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Our research strategy: your questions answered

25th Sep 2021 - Siân Morgan

We asked our community what they wanted to know about our research strategy and the future of blood cancer research. In this article we answer these important questions – from how we allocate funding, to how soon research should deliver impact for patients.

Researchers

Siân Morgan is the Research Strategy Programme Manager at Blood Cancer UK.

What is a research strategy?

In its simplest form, a strategy is a plan of action designed to achieve a long-term or overall goal. In June 2021 Blood Cancer UK launched a new research strategy that aims to accelerates the rate of research progress so that we can beat blood cancer sooner.

We believe we can beat blood cancer within a generation. Here’s how we’ll do it.

Why has Blood Cancer UK created this plan and why now?

We have a long history of investing in blood cancer research and the projects we’re currently funding add up to roughly £40 million. This includes funding for research projects in the lab, Cell Banks which store blood and spinal fluid samples from people with blood cancer, and clinical trials. The research we have funded over the last 60 years has led to developments in our understanding of blood cancers, but we know that we need to do more if we’re going to beat blood cancer within a generation.

Identifying key changes involved in the development and growth of cancerous cells in the last few years has had a real impact on how blood cancers are diagnosed and treated. Recent advances in technology mean we can now better analyse, understand, and build on previous scientific discoveries, providing a platform for the acceleration of new treatments.

Through the development of the research strategy, we have identified areas of scientific opportunity where our focused investment will further accelerate research progress. This will also enable us to develop partnerships, so that we can ensure the best possible outcomes for people with blood cancer.

What proportion of the money that Blood Cancer UK raises will be spent on research?

We expect to fund a minimum of £25 million in research over the next five years and further growth in our fundraising, will increase this total. For this year, our current planned research spend is £5 million, and you can always find out more about our historic spend in our annual reports.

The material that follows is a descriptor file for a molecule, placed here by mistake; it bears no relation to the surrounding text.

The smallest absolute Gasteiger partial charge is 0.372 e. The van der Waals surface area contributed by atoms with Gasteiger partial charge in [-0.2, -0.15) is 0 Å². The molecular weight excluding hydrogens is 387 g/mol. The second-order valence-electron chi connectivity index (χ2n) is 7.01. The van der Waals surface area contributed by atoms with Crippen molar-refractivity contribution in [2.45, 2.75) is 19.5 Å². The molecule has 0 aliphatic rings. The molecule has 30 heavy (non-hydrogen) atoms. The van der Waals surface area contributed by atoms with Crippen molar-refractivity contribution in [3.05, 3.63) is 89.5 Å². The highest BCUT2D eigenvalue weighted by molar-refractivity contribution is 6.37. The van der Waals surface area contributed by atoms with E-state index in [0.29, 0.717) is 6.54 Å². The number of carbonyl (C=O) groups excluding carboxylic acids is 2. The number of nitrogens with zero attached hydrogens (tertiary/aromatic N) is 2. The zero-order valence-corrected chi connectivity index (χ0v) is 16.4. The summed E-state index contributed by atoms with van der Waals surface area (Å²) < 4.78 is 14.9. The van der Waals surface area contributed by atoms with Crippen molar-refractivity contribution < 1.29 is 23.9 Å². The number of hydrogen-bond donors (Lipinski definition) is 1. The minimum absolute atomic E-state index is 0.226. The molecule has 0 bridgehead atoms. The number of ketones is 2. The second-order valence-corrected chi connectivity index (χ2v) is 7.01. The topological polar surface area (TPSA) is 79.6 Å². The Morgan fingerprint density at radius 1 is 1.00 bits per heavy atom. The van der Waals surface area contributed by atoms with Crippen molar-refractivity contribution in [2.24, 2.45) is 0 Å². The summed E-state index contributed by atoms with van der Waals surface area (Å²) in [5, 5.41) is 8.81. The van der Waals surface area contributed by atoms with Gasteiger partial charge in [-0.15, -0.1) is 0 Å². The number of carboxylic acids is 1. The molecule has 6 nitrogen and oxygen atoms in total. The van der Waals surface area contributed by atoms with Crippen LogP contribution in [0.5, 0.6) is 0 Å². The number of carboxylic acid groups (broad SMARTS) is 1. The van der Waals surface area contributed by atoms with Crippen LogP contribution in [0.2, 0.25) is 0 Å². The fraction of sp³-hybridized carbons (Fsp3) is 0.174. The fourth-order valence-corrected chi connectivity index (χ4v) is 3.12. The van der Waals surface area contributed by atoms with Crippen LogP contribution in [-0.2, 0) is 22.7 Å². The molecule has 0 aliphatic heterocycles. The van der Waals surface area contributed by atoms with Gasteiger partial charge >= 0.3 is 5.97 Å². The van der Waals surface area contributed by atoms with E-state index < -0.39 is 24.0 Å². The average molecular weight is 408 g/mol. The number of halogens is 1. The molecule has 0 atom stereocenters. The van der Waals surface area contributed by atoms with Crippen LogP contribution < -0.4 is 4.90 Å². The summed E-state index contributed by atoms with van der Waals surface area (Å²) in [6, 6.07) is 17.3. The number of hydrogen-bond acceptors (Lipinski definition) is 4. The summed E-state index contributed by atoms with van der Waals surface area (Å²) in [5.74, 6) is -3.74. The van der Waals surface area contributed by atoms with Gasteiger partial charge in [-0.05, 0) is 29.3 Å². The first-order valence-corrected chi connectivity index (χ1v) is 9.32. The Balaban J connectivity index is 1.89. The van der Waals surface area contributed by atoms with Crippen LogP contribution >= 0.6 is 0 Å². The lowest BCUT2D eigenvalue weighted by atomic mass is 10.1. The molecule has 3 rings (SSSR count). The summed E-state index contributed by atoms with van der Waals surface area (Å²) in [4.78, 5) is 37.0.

How often do you award funding?

The frequency of how often we fund research depends on how much money Blood Cancer UK raises. The more funds that are raised, the more money we can put into research.

Historically we had two large grant award rounds per year (and sometimes even three), however last year, due to the impact of the pandemic, this dropped to one round, although we hope we’ll be able to award more funding again in the future.

We also award funding for specific projects that align very closely with our strategic aims.

How long does each research project last and how much does each project cost?

A lab-based research project can last between 6 months to 3 years and researchers can apply for up to £250,000. We have a panel of experts who review our grants to make sure the money that has been requested is justified. This helps us make sure that every penny we spend takes us one step closer to beating blood cancer.

How do you decide which research projects to fund?

We have a panel of expert in the field of blood cancer who assess and score each application we receive. Once they’ve done this, they then make a recommendation on which projects should be funded. This year we will have a group of people affected by blood cancer also providing feedback on the applications we received, and we are really excited to get people directly affected by the disease involved.